“Base Subsidy” Amounts for Active Employees:

As of July 5, 2020, the CEWS “base subsidy” will be available to employers affected by the pandemic who have experienced any decline in revenues. This eliminates the “all-or-nothing” 30% threshold under the previous rules. For Periods 5 and 6 (July 5 to August 29), however, employers who experience a drop in revenues of 30% or more, and who would be better off receiving the original 75% CEWS, will remain eligible for that amount. 

The new CEWS will be based on the weekly remuneration paid to an eligible employee during the eligibility period. The eligible remuneration will be capped at $1,129 per week. Remuneration is still defined to include salary, wages, and other remuneration.

Initially, the maximum amount of the base subsidy will be 60% of the weekly amount above, or $677 per week. This maximum base rate will be gradually reduced from 60% in Periods 5 and 6 (July 5 to August 29) to 20% in Period 9 (October 25 to November 21).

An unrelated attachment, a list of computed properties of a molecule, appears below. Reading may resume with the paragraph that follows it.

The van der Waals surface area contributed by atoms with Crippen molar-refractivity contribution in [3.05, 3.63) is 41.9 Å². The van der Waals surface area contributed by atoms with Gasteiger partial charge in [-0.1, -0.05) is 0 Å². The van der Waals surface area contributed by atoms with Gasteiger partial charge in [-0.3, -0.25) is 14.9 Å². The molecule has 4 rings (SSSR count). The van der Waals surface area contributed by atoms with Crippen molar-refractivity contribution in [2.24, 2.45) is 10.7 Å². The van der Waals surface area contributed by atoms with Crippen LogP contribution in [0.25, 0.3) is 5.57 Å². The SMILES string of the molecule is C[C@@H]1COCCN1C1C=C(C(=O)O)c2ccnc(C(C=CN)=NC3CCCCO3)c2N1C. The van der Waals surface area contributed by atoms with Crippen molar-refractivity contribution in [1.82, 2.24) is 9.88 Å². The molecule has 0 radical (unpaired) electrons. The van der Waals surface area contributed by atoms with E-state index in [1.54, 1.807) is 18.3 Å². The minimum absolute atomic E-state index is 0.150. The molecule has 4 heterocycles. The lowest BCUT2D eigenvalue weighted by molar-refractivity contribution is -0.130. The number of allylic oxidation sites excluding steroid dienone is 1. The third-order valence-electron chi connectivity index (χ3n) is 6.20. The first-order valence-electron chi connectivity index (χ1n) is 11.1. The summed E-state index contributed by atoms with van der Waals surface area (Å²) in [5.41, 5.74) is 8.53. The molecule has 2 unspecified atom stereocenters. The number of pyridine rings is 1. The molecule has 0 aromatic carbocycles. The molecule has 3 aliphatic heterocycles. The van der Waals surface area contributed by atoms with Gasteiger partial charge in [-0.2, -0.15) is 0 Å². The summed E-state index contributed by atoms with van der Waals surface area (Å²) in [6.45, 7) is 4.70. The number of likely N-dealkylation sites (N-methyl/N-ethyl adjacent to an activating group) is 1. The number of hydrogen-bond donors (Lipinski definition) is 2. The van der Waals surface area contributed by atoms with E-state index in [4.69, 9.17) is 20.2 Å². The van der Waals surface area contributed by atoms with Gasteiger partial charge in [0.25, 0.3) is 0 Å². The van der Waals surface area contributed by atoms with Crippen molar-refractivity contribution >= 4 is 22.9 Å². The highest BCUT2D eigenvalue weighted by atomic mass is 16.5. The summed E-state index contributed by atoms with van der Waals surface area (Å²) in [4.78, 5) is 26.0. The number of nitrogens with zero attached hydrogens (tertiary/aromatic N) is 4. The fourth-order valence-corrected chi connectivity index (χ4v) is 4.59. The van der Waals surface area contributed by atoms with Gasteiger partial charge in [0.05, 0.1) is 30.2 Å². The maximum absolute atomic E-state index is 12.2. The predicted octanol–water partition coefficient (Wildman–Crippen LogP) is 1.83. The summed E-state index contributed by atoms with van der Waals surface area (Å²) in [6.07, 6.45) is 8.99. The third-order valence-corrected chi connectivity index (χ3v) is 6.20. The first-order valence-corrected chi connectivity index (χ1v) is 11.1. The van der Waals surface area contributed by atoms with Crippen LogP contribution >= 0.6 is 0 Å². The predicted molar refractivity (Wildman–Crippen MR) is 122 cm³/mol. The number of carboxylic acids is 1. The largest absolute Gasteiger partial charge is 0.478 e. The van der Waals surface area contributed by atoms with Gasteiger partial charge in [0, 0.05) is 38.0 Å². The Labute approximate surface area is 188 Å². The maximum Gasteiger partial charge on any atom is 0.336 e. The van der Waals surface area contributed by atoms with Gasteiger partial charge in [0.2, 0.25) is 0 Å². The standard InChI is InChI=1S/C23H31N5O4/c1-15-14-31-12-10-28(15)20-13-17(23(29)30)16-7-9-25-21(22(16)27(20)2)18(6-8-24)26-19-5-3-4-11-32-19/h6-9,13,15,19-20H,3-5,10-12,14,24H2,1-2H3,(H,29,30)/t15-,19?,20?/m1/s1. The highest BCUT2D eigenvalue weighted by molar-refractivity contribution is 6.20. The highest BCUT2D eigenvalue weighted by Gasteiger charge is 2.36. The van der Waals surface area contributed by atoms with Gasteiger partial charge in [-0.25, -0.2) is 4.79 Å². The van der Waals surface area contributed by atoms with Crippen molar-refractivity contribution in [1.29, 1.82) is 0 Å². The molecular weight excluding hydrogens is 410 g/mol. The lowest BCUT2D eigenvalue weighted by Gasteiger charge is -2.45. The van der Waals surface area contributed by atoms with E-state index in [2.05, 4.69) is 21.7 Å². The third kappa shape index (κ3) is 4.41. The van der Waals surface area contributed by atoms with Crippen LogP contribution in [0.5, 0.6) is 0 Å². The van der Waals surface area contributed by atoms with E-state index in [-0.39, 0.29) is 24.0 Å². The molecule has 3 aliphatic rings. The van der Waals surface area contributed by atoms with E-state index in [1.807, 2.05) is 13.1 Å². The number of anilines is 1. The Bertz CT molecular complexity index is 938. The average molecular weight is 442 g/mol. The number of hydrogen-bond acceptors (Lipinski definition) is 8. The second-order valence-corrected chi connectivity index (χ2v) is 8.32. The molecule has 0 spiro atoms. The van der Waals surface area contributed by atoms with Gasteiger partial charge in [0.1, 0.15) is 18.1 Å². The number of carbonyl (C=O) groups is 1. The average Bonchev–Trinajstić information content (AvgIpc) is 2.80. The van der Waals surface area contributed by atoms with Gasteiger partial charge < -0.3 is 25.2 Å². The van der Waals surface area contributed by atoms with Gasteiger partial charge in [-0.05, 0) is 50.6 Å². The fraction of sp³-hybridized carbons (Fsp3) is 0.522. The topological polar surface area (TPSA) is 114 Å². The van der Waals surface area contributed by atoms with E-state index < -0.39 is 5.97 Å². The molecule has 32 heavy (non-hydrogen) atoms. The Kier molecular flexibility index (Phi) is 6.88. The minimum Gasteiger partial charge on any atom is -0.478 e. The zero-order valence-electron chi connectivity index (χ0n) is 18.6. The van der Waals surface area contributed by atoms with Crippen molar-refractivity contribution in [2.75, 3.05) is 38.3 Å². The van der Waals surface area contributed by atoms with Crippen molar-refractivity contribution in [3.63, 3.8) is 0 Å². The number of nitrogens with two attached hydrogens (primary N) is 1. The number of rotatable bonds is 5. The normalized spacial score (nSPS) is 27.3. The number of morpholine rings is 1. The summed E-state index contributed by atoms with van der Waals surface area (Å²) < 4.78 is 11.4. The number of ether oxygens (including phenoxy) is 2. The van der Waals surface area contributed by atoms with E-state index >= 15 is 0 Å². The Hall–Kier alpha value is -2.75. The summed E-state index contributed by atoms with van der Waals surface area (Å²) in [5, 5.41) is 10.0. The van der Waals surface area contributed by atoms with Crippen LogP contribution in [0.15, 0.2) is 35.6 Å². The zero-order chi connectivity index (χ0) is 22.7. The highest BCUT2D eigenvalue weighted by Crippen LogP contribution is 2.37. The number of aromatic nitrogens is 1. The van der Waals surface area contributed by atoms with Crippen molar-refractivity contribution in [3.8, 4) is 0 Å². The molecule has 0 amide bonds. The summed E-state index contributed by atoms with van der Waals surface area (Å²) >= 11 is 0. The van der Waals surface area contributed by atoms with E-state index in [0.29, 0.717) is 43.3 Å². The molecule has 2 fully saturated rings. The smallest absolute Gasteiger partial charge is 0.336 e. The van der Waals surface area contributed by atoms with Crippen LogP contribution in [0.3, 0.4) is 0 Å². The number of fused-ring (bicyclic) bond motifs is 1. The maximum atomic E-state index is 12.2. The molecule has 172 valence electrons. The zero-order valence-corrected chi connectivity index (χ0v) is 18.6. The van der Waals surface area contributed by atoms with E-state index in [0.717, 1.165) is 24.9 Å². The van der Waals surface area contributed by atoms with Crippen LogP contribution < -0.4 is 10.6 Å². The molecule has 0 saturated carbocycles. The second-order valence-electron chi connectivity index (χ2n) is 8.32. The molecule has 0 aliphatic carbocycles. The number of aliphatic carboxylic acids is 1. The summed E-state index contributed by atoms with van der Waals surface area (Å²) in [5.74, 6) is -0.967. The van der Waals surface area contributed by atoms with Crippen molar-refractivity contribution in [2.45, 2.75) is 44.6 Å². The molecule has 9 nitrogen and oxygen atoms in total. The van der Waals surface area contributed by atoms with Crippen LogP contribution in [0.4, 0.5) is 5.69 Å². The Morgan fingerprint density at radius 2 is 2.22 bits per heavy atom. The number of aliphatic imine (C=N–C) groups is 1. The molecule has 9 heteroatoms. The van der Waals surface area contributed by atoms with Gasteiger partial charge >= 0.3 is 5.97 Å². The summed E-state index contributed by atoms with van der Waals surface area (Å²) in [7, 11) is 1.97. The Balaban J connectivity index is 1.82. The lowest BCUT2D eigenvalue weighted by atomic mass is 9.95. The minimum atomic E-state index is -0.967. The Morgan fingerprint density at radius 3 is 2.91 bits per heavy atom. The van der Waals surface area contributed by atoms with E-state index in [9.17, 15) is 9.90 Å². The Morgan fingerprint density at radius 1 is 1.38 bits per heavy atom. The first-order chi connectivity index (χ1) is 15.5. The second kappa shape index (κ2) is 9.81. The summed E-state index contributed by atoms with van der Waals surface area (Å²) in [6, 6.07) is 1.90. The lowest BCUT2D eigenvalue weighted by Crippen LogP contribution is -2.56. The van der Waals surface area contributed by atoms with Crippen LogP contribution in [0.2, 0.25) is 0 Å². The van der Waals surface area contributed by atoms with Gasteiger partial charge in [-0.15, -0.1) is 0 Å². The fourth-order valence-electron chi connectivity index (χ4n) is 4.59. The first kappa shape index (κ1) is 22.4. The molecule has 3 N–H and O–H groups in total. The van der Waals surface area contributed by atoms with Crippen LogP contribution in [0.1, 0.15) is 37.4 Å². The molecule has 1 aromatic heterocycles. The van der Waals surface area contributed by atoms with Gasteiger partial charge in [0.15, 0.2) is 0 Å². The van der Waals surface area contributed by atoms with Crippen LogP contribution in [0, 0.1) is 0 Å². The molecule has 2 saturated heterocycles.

The applicable rate of the base subsidy is determined against a sliding scale of the eligible employer's drop in monthly revenues. Where an eligible employer experiences a drop in revenues of 50% or more, the base rate for an eligible employee would be the full 60%. For a lower drop in revenue, a correspondingly lower rate for the base subsidy would apply. The formula for this determination is summarized in the table and graph below. 

Timing: Maximum weekly benefit per employee: Revenue drop 50% and over: Revenue drop 0% to 49%:
Period 5:
July 5 – August 1
  Up to $677 60% 1.2 x revenue drop
(e.g., 1.2 x 20% revenue drop = 24% base CEWS rate)
Period 6: August 2 – August 29 Up to $677 60% 1.2 x revenue drop
(e.g., 1.2 x 20% revenue drop = 24% base CEWS rate)
Period 7: August 30 – September 26 Up to $565 50% 1.0 x revenue drop
(e.g., 1.0 x 20% revenue drop = 20% base CEWS rate)
Period 8: September 27 – October 24 Up to $452 40% 0.8 x revenue drop
(e.g., 0.8 x 20% revenue drop = 16% base CEWS rate)
Period 9:
October 25 – November 21
Up to $226 20% 0.4 x revenue drop
(e.g., 0.4 x 20% revenue drop = 8% base CEWS rate)


graph

“Top-Up” Eligibility and Amounts for Active Employees:

Where available, the top-up subsidy will be added to the base subsidy. The top-up is only available to employers who experience a three-month average revenue drop of more than 50%.